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In the Devil's drawing-room

Wed 21 Nov 2001 by mskala Tags used: ,

It is a place of thick red carpets and elaborate plasterwork. The furniture shows centuries, if not millenia, of wear, but has stood up well on the whole both in physical and stylistic terms. You wouldn't be able to guess just when some damned hand first rubbed that varnish.

The guests are quiet, refined, and for the most part non-descript. But each one sparkles with the same manic energy that taints the paintings hanging on the walls. Forgotten blasted landscapes, still lifes of unidentifiable semi-mechanical objects, and the portraits, oh, the portraits of historical figures both familiar and unfamiliar. You shouldn't be surprised to meet them, alive and well in the Devil's drawing-room, arguing eagerly over some new point of fashion or ethics. No subject is to big or small here.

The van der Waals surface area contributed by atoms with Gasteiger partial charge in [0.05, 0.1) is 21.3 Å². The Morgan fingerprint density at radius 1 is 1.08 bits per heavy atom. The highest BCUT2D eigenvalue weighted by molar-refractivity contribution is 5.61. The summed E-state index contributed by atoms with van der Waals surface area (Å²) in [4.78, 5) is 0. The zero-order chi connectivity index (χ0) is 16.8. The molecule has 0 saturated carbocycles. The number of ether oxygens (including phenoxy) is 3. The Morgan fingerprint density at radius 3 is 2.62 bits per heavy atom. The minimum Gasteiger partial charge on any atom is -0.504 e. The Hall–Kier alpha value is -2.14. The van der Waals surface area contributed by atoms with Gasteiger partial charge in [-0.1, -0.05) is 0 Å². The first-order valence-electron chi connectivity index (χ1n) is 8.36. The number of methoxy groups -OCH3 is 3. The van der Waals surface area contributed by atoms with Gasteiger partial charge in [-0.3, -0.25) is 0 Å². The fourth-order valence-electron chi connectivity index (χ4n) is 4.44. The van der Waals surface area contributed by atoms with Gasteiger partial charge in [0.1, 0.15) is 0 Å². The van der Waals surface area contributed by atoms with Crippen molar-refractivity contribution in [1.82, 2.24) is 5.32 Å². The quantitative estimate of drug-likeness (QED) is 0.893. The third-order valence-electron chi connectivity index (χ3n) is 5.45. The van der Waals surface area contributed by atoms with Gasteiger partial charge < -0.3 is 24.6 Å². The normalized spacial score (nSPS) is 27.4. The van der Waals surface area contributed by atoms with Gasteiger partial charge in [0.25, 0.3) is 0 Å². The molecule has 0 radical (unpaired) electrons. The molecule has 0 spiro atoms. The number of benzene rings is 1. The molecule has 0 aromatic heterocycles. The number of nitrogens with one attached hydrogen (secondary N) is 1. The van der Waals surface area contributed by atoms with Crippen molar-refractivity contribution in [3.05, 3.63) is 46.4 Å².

Sometimes, there is music. The harsichord is carefully kept in tune, but you might not realise that to hear the music played upon it. Oh! that music, by turns fast and delicate like the lace antimacassars on the plush chairs, later slow and ponderous like the huge vases that stand at intervals around the walls. Do not look inside. The guests gather their chairs into a circle around the harpsichord, listening intently to each note, watching the movements of the gloved fingers on the keys as if trying to memorize every nuance. Actually, they are doing exactly that, and delight in analysing the performance moment by moment over the course of weeks. Woe to the player who hits a sour note. He will be reminded of it for months.

At other times, there is dancing.

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